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Why is the return of the Gilgamesh Dream Tablet a blow to contraband?

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A A 3,500-year-old wedge-shaped clay tablet from ancient Mesopotamia, which was seized by authorities in 2019 and officially confiscated by the U.S. store chain Hobby Lobby in July, was due to be officially returned to Iraq on Thursday.

The handover ceremony in Washington DC was both a victory for US and Iraqi officials and a symbolic warning to looters that both governments are committed to eradicating the illicit trade in cultural objects.

The head of the United Nations Educational, Scientific and Cultural Organization (Unesco) and senior leaders of the US and Iraqi governments were to meet at the Smithsonian’s National Museum of the American Indian for the return of the dream tablet by Gilgamesh, a 6-inch tablet by 5-inch Clay Artefact that is part of an epic poem considered to be one of the world’s earliest literary works. The rare piece had previously been on display at the Museum of the Bible, the institution built and run by Hobby Lobby CEO Steve Green, which opened in Washington in 2017.

The ceremony ended a long effort to make the artifact invaluable to its homeland and highlights the continuing struggle against cultural smuggling. While the fragment of Gilgamesh’s poem is the star of the event, it represents more than 17,000 items that US officials returned to Iraq.

The Director General of Unesco, Audrey Azoulay, describes the restitution as historic and affirms that it is crucial for the recovery of Iraq. The tablet is expected to be sent to Iraq and displayed at the National Museum in Baghdad, she said.

“The Gilgamesh tablet is the most symbolic of the 17,000 cultural objects seized,” writes Azoulay. “The 3,500-year-old Assyrian tablet contains a segment of Sumerian The epic of Gilgamesh poem, which is considered one of the oldest literary works in history. It is a foundational story that inspired the great monotheisms, because this myth has been reinterpreted time and time again. He also influenced The Iliad and The odyssey. It is therefore a jewel of our common humanity and a bulwark against all obscurantism and the identities that separate us.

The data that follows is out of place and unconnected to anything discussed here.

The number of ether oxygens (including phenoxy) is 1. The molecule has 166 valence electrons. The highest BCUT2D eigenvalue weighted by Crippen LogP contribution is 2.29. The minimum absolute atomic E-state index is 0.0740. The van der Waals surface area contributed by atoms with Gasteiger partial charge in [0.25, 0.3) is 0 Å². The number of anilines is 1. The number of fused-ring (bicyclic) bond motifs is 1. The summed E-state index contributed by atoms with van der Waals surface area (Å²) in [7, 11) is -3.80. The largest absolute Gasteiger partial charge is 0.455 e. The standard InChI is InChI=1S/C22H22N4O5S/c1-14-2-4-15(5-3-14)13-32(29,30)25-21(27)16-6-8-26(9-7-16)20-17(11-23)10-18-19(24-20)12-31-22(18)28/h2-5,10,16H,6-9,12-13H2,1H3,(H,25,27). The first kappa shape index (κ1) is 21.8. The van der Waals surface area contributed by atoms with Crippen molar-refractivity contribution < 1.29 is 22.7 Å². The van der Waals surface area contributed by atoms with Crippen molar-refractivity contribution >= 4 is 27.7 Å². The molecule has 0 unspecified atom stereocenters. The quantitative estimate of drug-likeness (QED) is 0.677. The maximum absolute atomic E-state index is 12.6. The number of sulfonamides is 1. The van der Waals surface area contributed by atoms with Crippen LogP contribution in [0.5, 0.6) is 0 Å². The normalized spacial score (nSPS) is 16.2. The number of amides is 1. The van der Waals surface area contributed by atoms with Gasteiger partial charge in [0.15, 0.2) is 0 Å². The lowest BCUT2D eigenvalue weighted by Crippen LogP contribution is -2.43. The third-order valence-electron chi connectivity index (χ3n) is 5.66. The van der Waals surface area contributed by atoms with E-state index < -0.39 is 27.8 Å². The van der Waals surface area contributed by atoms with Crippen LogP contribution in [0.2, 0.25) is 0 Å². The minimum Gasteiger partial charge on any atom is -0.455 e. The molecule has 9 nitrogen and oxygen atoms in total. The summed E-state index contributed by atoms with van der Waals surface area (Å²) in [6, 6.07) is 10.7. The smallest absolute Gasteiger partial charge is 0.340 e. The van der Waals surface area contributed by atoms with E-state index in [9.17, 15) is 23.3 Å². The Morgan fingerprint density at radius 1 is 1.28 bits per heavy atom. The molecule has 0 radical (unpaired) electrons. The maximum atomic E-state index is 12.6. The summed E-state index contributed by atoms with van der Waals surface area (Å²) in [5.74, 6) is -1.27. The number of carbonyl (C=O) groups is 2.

“The return of the Gilgamesh tablet to Iraq and its display at the National Museum in Baghdad is also a big step forward in bringing back the cultural heritage that has been looted in Iraq during decades of conflict. It is crucial for the reconstruction and recovery of Iraq.

Highlighting the return of the artifacts could deter further looting and trade, says Katharyn Hanson, a cultural heritage preservation specialist at the Smithsonian Museum Conservation Institute, who has worked with Iraqi cultural heritage practitioners for many years.



We lose so much information when an artefact is looted, when it is torn from its archaeological context.

“We don’t see large repatriations like this as often as we should. I’m very hopeful that this will raise awareness of the problem, ”Hanson said last week. “It’s going to be a joyous event. Gilgamesh’s poem holds a special place in human history, in Iraqi history.

Hobby Lobby bought the tablet for almost $ 1.7million (£ 1.24million) in 2014 to display at the museum under construction. The artifact was allegedly looted from a museum in Iraq in 1991 and smuggled into the United States in 2007, according to UNESCO. It was seized by U.S. officials in 2019, and in July the U.S. District Court for the Eastern District of New York ordered Hobby Lobby to confiscate it.